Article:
Castello di Morcote Rosé
DOC Ticino, Castello di Morcote, 2020
A distinctly floral rosé with the scent of roses, lilies and jasmine. Fruity aromas of cherries, currants and white pepper complete the charming bouquet. Its taste is characterised by intense fruit. With a light mineral touch, it appears very fresh and ends with a fine astringency on the finish.
|Origin:||Schweiz / Tessin / Sottoceneri|
|Ripening potential:||1 to 4 years|
|Serving temperature:||8 to 10 °C|
|Food pairing suggestion:||Italian antipasti, Mild Asian dishes, Baked egli fillets with tartare sauce, Vitello tonnato, Vegetable flan, quiche|
|Vinification:||short must fermentation, saignée|
|Maturation:||in partly new and used barriques/ Pièces, some months bottle storage before sale|
|Maturation duration:||12 months|
Merlot is the most charming member of the Bordeaux family. It shines with rich colour, fragrant fullness, velvety tannins and sweet, plummy fruit. It even makes itself easy for the vintner, as it matures without issue in cool years as well. This is in contrast to the stricter Cabernet Sauvignon, which it complements as a blending partner. Its good qualities have made the Merlot famous worldwide. At over 100,000 hectares, it is the most-planted grape in France. It also covers large areas in California, Italy, Australia and recently in Eastern Europe. The only catch is that pure Merlot varieties rarely turn out well. Its charm is often associated with a lack of substance. Only the best specimens improve with maturity. They then develop complex notes of leather and truffles. This succeeds in the top wines from the Bordeaux appellation of Pomerol and those from Ticino, among others.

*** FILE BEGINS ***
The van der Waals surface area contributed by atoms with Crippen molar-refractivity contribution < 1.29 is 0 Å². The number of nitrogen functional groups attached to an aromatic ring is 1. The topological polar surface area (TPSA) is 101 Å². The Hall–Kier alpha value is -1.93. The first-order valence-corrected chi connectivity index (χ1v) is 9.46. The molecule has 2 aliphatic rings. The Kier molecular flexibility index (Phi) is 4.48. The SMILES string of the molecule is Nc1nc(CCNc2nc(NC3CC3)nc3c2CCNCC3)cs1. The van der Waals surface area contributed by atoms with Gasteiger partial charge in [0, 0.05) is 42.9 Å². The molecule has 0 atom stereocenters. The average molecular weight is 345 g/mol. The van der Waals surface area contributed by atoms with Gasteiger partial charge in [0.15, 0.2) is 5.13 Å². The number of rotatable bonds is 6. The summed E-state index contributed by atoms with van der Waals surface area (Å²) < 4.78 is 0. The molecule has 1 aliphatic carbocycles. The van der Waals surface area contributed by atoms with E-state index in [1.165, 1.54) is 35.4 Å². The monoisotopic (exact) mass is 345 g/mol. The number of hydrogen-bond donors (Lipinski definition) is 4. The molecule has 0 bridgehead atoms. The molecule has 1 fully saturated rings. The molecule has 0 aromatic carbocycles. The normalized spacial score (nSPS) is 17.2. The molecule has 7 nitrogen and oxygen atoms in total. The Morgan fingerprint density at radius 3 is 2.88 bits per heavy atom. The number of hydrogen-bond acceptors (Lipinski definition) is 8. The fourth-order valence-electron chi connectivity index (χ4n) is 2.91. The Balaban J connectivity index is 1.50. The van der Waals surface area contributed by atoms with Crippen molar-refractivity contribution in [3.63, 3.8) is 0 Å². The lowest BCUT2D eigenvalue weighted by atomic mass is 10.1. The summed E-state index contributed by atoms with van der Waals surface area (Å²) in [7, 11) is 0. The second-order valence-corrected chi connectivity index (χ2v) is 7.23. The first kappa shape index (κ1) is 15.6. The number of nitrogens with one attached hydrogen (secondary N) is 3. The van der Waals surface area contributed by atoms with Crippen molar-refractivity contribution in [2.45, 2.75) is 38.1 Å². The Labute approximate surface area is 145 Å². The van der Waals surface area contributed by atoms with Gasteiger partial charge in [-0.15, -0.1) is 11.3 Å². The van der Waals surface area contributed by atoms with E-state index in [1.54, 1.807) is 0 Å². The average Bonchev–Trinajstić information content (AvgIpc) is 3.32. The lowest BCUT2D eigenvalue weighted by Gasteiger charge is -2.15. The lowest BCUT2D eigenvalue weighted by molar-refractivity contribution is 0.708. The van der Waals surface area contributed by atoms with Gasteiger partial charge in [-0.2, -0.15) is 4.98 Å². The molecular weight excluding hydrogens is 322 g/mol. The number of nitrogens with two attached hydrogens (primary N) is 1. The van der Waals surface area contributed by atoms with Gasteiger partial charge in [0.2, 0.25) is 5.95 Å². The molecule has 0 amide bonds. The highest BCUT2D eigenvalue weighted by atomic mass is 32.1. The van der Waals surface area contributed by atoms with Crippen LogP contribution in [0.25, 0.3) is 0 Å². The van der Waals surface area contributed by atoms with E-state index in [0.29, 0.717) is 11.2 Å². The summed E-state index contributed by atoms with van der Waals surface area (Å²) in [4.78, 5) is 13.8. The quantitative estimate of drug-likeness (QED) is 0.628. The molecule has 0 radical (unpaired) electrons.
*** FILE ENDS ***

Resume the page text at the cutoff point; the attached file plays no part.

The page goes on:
Ticino: the Merlot Mecca of Switzerland
Ticino winegrowing is thought to date from Roman times, as early as 2000 years ago. But the foundation for today’s viticulture was laid just over 100 years ago, in 1907. It was then that the first Merlot vines were planted at Castelrotto in Malcantone. Since then, the variety has emerged triumphant here. Top selections matured in barriques more than measure up to those from Bordeaux’s Saint-Émilion or Pomerol regions.
Switzerland – A small country with enormous diversity
Switzerland is famous for its banks, watches, and cheese, but not necessarily for its wine. The Swiss didn't invent wine, but they have been extremely open and curious to it. Wine culture arrived in what is now modern Switzerland via several routes: from Marseilles to Lake Geneva and the Lower Valais region; from the Aosta Valley through the Great St. Bernard Pass to the rest of Valais; from the Rhone through Burgundy, across the Jura Mountains to Lake Constance; and from Lombardy to Ticino, and then on to Grisons.